For close on 150 yearsthe name Cole Ambrose has been closely associated with Stuntney and for the most part of the 20th Century the family owned the majority of the land and property in the village.
Cole Ambrose (picture left) came to Stuntney in 1857/8 when, as a young man farming at Landbeach, he moved to Stuntney Old Hall Farm. In 1865 he married Anne Seaber.
An astute and progressive farmer Cole Ambrose acquired much land and by 1881 he was farming 1,500 acres and employing 40 men and 20 boys. He was advertised as 'the largest breeder of Shire Horses in England' and in 1901 was offering up to 300 Horses on the Farm for sale. By the time of his death in 1921 he owned 4,000 acres in various parts of the Fens, 1,600 of them in Stuntney. He was one of the largest wheat farmers in the Country and was widely respected as an agriculturist. Practically the whole of the male population of Stuntney worked on the estate, which had its own blacksmith's and carpenter's shops.
In 1871 he built Stuntney Hall, as the Old Hall was falling into disrepair. In his will he requested that his two sons build a Village Institute Hall, for the benefit of the people of Stuntney. The original building was destroyed by fire in 1934, but was rebuilt and is now the home of the Stuntney Social Club, the building and land on which it stands is still owned by Cole Ambrose Estates.
Cole Ambrose had seven sons and three daughters, perhaps the best remembered sons being William Cole and Owen Seaber. The former went on to become a surgeon in London but Owen (picture right) followed his father into farming and inherited the major part of the Stuntney lands.
Owen also proved to be a good farmer who guided the estate through the very difficult depression years of the nineteen twenties and thirties. Like his father he was a great lover of Shire horses and at their peak about 200 of them were working on the estate. Even at the time of his death in 1967, when agriculture had largely become mechanised, there were still 100 working horses. Owen never married so when he died he was succeeded by his great nephew, David Morbey, who had been working on the farm and shown an aptitude and love for agriculture.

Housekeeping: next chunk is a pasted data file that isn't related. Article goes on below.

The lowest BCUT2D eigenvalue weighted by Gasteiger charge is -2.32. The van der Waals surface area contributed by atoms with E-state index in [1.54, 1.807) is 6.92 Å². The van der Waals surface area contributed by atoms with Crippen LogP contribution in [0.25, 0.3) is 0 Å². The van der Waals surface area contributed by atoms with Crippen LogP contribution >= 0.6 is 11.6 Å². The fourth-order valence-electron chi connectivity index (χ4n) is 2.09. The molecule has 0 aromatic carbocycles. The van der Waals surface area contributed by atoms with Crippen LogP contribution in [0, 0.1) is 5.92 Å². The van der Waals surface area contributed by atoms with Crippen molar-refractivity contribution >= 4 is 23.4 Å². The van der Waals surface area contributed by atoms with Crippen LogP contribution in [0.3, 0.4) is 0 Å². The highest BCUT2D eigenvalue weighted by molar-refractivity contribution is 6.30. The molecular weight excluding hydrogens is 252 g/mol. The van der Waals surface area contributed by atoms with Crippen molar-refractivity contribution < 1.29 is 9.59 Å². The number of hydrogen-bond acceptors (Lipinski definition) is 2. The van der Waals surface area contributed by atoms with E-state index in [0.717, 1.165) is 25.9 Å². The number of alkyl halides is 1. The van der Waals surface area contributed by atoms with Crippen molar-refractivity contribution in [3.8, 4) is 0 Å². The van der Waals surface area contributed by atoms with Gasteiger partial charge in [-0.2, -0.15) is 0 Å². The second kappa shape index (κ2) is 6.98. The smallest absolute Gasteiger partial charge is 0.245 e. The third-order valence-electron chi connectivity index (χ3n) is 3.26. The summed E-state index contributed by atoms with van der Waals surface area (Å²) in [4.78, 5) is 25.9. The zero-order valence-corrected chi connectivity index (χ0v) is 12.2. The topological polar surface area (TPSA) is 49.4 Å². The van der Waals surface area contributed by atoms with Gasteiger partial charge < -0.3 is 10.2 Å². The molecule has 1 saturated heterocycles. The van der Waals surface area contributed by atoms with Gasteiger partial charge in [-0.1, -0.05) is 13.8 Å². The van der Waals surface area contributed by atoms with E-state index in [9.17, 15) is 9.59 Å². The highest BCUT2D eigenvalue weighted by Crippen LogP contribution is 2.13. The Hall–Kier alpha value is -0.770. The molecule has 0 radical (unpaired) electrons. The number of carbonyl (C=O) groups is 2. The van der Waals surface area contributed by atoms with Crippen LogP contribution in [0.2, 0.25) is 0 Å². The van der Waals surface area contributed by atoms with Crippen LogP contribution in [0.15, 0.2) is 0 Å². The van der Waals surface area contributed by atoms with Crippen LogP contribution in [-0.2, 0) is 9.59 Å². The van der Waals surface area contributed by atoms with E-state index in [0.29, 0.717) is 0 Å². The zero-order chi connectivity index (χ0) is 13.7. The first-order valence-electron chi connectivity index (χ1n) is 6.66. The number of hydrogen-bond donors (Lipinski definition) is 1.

As Chairman of Cole Ambrose Ltd., David was very much aware of the need for change and by 1971 tractors and combines had taken over most of the work on the 2,300 acre farms, but even at that late date 41 horses and 50 employees remained. Under David Morbey's leadership the estate continued to prosper and like his forebears he earned a good reputation and respect from the agricultural community and his employees. The last of the working horses retired during the nineteen eighties. When David retired his son Anthony was appointed Managing Director of Cole Ambrose Estates. David died in September 2002 aged 82, leaving his widow Patricia Morbey who died in November 2012.
Anthony has had to cope with more challenging changes in agriculture, particularly the effects of the C.A.P. (Common Agriculture Policy of the E.E.C). In common with other farms, mechanisation has replaced men, and today only a handful of key workers are employed. Anthony has inherited a strong sense of tradition and since 1991 he and his wife Alison have been restoring historic Stuntney Old Hall, which had become derelict. It is now emerging as an impressive building set in its commanding position on the other side of the bypass from the village. The estate still retains a breeding stock of Shire horses although they have a life of leisure, unlike their hard working forebears.
Today the Stuntney village sign, which was erected in 1985, depicts a Shire horse, with Ely Cathedral in the background, a recognition of the part that Cole Ambrose and working horses have played in the village's history.
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